The story of Cambridge University begins in 1209 when several hundred students arrived in the little town of Cambridge after having walked 60 miles from Oxford. These students were all churchmen and had been studying in Oxford at that city's well-known schools. It was a hard life at Oxford for there was constant trouble, even fighting, between the citizens of the town and the students. Then one day a student accidentally killed a man of the town. The Mayor arrested three other students who were innocent and they were put to death. In protest, many students left Oxford, some of them went to Cambridge. And so the new University began.
It was Cambridge University. Of course, there were no Colleges in those early days and student life was very different from what it is now. The students were of all ages and came from anywhere and everywhere. Life in College was strict. The students were forbidden to play games, to sing (except sacred music), to hunt or fish or even to dance. Books were very rare and all the lessons were in the Latin language which students were supposed to speak even among themselves.
In 1440 King Henry VI founded King's College, and other colleges followed.
Nowadays there are more than 30 different colleges, including five for women students and several mixed colleges, in the University. The number of students in colleges is different: from 30 to 400 or 500.
The training course lasts 4 years. The academic year is divided into 3 terms. The students study natural and technical sciences, law, history, languages, geography, medicine, economics, agriculture, music and many other subjects. After 3 years of study a student may proceed to a Bachelor’s degree, and later to the degrees of Master and Doctor.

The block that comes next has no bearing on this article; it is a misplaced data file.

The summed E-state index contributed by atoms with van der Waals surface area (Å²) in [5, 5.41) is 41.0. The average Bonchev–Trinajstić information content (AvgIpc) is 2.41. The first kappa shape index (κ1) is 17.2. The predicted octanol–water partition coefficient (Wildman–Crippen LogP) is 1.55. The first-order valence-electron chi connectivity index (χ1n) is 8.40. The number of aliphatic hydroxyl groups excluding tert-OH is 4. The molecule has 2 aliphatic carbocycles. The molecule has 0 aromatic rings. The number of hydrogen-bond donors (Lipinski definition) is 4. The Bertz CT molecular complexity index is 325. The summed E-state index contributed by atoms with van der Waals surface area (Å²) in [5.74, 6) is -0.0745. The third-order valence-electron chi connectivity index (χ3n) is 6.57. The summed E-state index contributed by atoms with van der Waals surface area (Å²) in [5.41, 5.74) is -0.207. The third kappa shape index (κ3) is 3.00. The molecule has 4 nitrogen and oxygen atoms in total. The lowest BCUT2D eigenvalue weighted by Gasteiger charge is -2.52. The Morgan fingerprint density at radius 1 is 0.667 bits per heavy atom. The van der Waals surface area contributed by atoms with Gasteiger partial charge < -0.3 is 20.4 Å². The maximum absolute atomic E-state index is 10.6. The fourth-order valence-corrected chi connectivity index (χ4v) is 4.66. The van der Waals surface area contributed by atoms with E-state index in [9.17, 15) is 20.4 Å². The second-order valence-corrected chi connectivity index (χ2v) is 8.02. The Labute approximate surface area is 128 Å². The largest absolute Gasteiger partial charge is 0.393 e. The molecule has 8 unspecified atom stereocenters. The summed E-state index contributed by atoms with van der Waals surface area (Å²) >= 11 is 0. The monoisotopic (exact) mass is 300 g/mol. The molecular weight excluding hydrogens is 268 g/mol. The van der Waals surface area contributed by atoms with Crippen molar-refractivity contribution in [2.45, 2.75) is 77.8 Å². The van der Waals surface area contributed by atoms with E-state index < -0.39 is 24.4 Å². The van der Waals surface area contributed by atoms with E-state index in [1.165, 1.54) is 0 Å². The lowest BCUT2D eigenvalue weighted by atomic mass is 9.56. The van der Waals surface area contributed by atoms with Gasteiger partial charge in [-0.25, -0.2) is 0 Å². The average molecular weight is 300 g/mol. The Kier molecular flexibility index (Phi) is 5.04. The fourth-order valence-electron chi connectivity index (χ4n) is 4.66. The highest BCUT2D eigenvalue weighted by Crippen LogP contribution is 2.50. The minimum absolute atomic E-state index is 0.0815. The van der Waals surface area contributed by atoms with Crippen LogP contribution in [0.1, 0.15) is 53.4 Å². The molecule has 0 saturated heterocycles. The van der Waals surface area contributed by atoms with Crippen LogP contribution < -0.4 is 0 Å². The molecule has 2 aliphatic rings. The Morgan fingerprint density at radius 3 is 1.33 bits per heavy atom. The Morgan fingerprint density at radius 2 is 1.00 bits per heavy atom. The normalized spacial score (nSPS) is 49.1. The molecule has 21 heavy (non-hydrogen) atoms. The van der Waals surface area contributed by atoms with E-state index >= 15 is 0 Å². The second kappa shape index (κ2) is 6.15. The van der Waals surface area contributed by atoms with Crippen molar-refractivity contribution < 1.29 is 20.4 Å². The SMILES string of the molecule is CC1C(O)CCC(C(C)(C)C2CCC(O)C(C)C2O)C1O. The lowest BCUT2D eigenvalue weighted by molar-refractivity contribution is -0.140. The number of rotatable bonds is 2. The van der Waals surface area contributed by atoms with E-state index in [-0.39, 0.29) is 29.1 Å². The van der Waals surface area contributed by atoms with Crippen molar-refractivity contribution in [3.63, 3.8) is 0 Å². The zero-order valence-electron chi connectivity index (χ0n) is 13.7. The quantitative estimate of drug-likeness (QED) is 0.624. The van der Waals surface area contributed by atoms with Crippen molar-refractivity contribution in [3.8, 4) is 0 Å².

There are many ancient traditions that are still observed at Cambridge. For example, the students are required to wear gowns at lectures, in the University library, in the street in the evening, for dinners in the colleges and for official visits.
All the students must pay for their education - classes, examinations, books, laboratories, university hostel, the use of libraries. The cost is high. It depends on college and university speciality. Very few students get grants.
Many great men studied at Cambridge, for example, Bacon (the philosopher), Milton and Byron (the poets), Cromwell (the soldier), Newton (the outstanding physicist), Darwin (who is famous for his theory of evolution) and Kapitsa (the famous Russian physicist).